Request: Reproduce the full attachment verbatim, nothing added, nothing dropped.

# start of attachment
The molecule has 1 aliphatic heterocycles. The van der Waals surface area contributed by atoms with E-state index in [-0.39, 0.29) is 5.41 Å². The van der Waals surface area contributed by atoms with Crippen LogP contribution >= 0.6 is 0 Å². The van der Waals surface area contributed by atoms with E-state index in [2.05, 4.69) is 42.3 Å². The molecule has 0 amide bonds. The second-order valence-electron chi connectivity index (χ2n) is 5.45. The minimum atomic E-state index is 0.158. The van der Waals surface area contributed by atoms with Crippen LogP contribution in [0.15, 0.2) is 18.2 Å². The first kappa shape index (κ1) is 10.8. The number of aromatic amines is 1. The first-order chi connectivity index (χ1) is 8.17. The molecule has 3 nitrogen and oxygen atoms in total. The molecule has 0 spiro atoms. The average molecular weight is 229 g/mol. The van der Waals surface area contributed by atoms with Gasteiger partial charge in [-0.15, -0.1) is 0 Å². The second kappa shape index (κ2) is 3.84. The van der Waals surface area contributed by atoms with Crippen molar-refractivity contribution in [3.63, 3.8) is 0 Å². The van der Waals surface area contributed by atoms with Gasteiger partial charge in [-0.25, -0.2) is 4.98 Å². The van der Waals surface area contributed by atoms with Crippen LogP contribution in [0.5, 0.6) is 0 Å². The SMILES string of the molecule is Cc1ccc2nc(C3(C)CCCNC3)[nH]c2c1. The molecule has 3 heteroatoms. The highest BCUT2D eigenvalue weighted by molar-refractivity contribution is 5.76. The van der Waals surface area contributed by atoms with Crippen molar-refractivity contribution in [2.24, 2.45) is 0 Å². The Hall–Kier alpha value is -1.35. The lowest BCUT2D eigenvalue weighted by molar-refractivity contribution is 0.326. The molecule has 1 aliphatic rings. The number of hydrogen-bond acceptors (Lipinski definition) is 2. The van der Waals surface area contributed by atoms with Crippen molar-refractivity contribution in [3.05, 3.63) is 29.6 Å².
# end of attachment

The molecule has 1 aliphatic heterocycles. The van der Waals surface area contributed by atoms with E-state index in [-0.39, 0.29) is 5.41 Å². The van der Waals surface area contributed by atoms with Crippen LogP contribution >= 0.6 is 0 Å². The van der Waals surface area contributed by atoms with E-state index in [2.05, 4.69) is 42.3 Å². The molecule has 0 amide bonds. The second-order valence-electron chi connectivity index (χ2n) is 5.45. The minimum atomic E-state index is 0.158. The van der Waals surface area contributed by atoms with Crippen LogP contribution in [0.15, 0.2) is 18.2 Å². The first kappa shape index (κ1) is 10.8. The number of aromatic amines is 1. The first-order chi connectivity index (χ1) is 8.17. The molecule has 3 nitrogen and oxygen atoms in total. The molecule has 0 spiro atoms. The average molecular weight is 229 g/mol. The van der Waals surface area contributed by atoms with Gasteiger partial charge in [-0.15, -0.1) is 0 Å². The second kappa shape index (κ2) is 3.84. The van der Waals surface area contributed by atoms with Crippen molar-refractivity contribution in [3.63, 3.8) is 0 Å². The van der Waals surface area contributed by atoms with Gasteiger partial charge in [-0.25, -0.2) is 4.98 Å². The van der Waals surface area contributed by atoms with Crippen LogP contribution in [0.5, 0.6) is 0 Å². The SMILES string of the molecule is Cc1ccc2nc(C3(C)CCCNC3)[nH]c2c1. The molecule has 3 heteroatoms. The highest BCUT2D eigenvalue weighted by molar-refractivity contribution is 5.76. The van der Waals surface area contributed by atoms with Crippen molar-refractivity contribution in [2.24, 2.45) is 0 Å². The Hall–Kier alpha value is -1.35. The lowest BCUT2D eigenvalue weighted by molar-refractivity contribution is 0.326. The molecule has 1 aliphatic rings. The number of hydrogen-bond acceptors (Lipinski definition) is 2. The van der Waals surface area contributed by atoms with Crippen molar-refractivity contribution in [3.05, 3.63) is 29.6 Å².